When physicians prescribe medications to you, we have a duty to provide sufficient information for you to make an informed decision.
For any drug, you need to know (1) what it is intended to do (or what condition it is treating), (2) the common side effects, (3) any potential serious side effects, (4) possible significant interactions with food or other drugs you are taking, and finally, (5) any treatment alternatives.
In recent years, drugs that were once available only by prescription can now be bought without seeing your doctor. As a consequence, many consumers are taking potent medications with potential serious risks without informed consent.
In my last column, I discussed the risks of two common drugs you can purchase without a prescription, ibuprofen and ASA. Today, I’ll share what you should know about the risks of four more categories of non-prescription drugs.
1. Topical Decongestants. Topical refers to medications that are used on the surface, such as on the skin or in the nose, ears or eyes. Decongestant nose sprays such as Otrivin or Dristan are effective at rapidly reducing nasal and sinus congestion, but if overused (more than three times a day or for longer than 5 days), they can cause rebound congestion – and dependence on the drug to reduce that extra congestion.
An alternative for allergic rhinitis are nasal steroids, such as Flonase or Nasacort. Though they don’t cause rebound nasal congestion, these too have their own side effects. They can increase nose bleeds and should not be used by children or alone without antibiotics in the case of bacterial sinus infections.
Decongestant eye drops, such as Visine, are very effective at getting the red out – but only temporarily. Daily use can cause rebound redness and many university students become dependent on them to manage their red eyes.
2. Steroid Creams. Steroids are anti-inflammatory and immune suppressants. In the past, only 0.5% hydrocortisone creams to treat eczema or itchy skin were available without a prescription; however, you can now get the 1% strength over the counter. Steroid creams should never be used on broken or infected skin. They can exacerbate a bacterial infection. If large amounts are used on babies, sufficient steroid could be absorbed and cause systemic effects. Overuse of topical steroid creams can cause skin atrophy, manifested by thinning of the skin and appearance of surface capillaries or dilated blood vessels.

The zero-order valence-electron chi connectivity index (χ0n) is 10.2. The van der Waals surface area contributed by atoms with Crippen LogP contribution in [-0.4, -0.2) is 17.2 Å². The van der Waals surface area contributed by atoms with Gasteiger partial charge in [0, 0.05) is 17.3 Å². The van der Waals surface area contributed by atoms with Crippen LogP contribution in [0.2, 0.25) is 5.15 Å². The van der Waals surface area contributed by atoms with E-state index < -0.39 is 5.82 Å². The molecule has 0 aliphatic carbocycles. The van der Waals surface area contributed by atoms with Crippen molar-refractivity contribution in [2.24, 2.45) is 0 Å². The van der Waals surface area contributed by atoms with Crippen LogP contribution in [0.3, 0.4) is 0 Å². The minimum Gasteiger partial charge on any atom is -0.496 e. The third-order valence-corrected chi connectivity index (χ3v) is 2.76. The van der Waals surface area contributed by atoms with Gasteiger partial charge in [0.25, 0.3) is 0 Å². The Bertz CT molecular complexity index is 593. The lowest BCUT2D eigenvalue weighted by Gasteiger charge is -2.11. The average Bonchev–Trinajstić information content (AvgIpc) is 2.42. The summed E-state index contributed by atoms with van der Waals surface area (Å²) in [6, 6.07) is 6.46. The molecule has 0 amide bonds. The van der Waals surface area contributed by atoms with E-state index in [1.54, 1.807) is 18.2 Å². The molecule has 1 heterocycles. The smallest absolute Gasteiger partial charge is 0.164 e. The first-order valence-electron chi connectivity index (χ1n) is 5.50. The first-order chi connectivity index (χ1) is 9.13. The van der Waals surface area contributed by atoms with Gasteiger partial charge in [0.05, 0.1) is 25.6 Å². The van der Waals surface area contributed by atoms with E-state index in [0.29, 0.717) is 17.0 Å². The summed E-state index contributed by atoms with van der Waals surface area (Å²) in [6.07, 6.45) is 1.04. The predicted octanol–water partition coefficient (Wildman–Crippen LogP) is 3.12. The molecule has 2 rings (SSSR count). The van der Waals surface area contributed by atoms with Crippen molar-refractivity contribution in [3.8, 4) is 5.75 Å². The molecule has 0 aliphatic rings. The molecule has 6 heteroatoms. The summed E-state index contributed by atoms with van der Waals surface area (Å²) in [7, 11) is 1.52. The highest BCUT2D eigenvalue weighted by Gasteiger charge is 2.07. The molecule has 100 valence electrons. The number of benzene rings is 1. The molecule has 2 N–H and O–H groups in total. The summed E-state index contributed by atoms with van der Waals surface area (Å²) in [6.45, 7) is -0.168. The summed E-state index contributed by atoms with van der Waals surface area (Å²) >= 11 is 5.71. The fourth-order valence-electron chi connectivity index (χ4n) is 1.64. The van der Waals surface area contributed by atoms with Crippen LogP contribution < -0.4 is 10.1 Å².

3. Nicotine Replacement. Nicotine replacement in the form of lozenges, gum, patches and inhalers can be helpful aids in quitting smoking. Though they do not contain the toxins associated with smoking cigarettes and vaping, the addictive ingredient – nicotine – can result in dependence and addiction to nicotine replacement.
I’ve seen a number of non-smoking patients who have become addicted to nicotine gum. That’s why these drugs are not sold to children. Nicotine can increase your heart rate and blood pressure and contribute to insomnia.
4. Sedatives. Though non-prescription sleeping pills are not as potent as what a physician may prescribe, they can also reduce driving safety and increase your risk for falls. Because of the sedative effects, you shouldn’t drive, operate heavy machinery, work on the roof or send an email to your boss.
The active ingredients are usually antihistamines or dimenhydrinate. The latter, Gravol is not used in the US, and when we ask for it in American pharmacies and ERs, they think Canadians are crazy to be eating small rocks to treat nausea.
Just because a medication is available without a prescription, don’t assume it’s safe. Be well informed. Read the labels (For those over 40, this may require the reading glasses you can also buy in the pharmacy without a prescription). Speak to the pharmacist for clarification.
Let your physicians know if you are taking any regular non-prescription drugs, including ASA and ibuprofen. They may or may not be appropriate for you and they could interact with what you may be prescribed.
Last week, a patient with allergies reported that his blood pressure was better controlled when he changed from Reactine Complete to Reactine. The former contained the decongestant, pseudoephedrine – a decongestant that stimulates the heart and raises blood pressure.
Dr. Davidicus Wong is a family physician. His Healthwise Column appears regularly in this paper. For more on achieving your positive potential in life, read his blog at davidicuswong.wordpress.com.
GuidedBy is a community builder and part of the Glacier Media news network. This article originally appeared on a Glacier Media publication.